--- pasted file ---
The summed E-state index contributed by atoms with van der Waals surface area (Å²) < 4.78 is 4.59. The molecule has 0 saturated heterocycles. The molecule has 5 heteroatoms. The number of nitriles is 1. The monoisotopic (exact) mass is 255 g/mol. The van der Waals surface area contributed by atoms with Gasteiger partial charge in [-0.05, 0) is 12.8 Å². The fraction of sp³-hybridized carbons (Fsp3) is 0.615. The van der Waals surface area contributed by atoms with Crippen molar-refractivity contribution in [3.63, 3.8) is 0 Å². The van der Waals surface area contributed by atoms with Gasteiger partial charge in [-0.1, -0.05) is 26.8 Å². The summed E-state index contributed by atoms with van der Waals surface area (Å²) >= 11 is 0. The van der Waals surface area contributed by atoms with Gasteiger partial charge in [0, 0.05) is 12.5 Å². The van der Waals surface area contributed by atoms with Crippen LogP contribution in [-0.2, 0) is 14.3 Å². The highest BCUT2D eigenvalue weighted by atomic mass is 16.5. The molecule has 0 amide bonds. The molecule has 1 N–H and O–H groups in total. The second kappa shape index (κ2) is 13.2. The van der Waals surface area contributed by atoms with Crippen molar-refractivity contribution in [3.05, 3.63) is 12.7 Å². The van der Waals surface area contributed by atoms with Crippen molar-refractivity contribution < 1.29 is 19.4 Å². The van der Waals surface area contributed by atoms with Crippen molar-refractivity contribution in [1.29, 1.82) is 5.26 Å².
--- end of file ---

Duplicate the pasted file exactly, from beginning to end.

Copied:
The summed E-state index contributed by atoms with van der Waals surface area (Å²) < 4.78 is 4.59. The molecule has 0 saturated heterocycles. The molecule has 5 heteroatoms. The number of nitriles is 1. The monoisotopic (exact) mass is 255 g/mol. The van der Waals surface area contributed by atoms with Gasteiger partial charge in [-0.05, 0) is 12.8 Å². The fraction of sp³-hybridized carbons (Fsp3) is 0.615. The van der Waals surface area contributed by atoms with Crippen molar-refractivity contribution in [3.63, 3.8) is 0 Å². The van der Waals surface area contributed by atoms with Gasteiger partial charge in [-0.1, -0.05) is 26.8 Å². The summed E-state index contributed by atoms with van der Waals surface area (Å²) >= 11 is 0. The van der Waals surface area contributed by atoms with Gasteiger partial charge in [0, 0.05) is 12.5 Å². The van der Waals surface area contributed by atoms with Crippen LogP contribution in [-0.2, 0) is 14.3 Å². The highest BCUT2D eigenvalue weighted by atomic mass is 16.5. The molecule has 0 amide bonds. The molecule has 1 N–H and O–H groups in total. The second kappa shape index (κ2) is 13.2. The van der Waals surface area contributed by atoms with Crippen molar-refractivity contribution in [3.05, 3.63) is 12.7 Å². The van der Waals surface area contributed by atoms with Crippen molar-refractivity contribution < 1.29 is 19.4 Å². The van der Waals surface area contributed by atoms with Crippen molar-refractivity contribution in [1.29, 1.82) is 5.26 Å².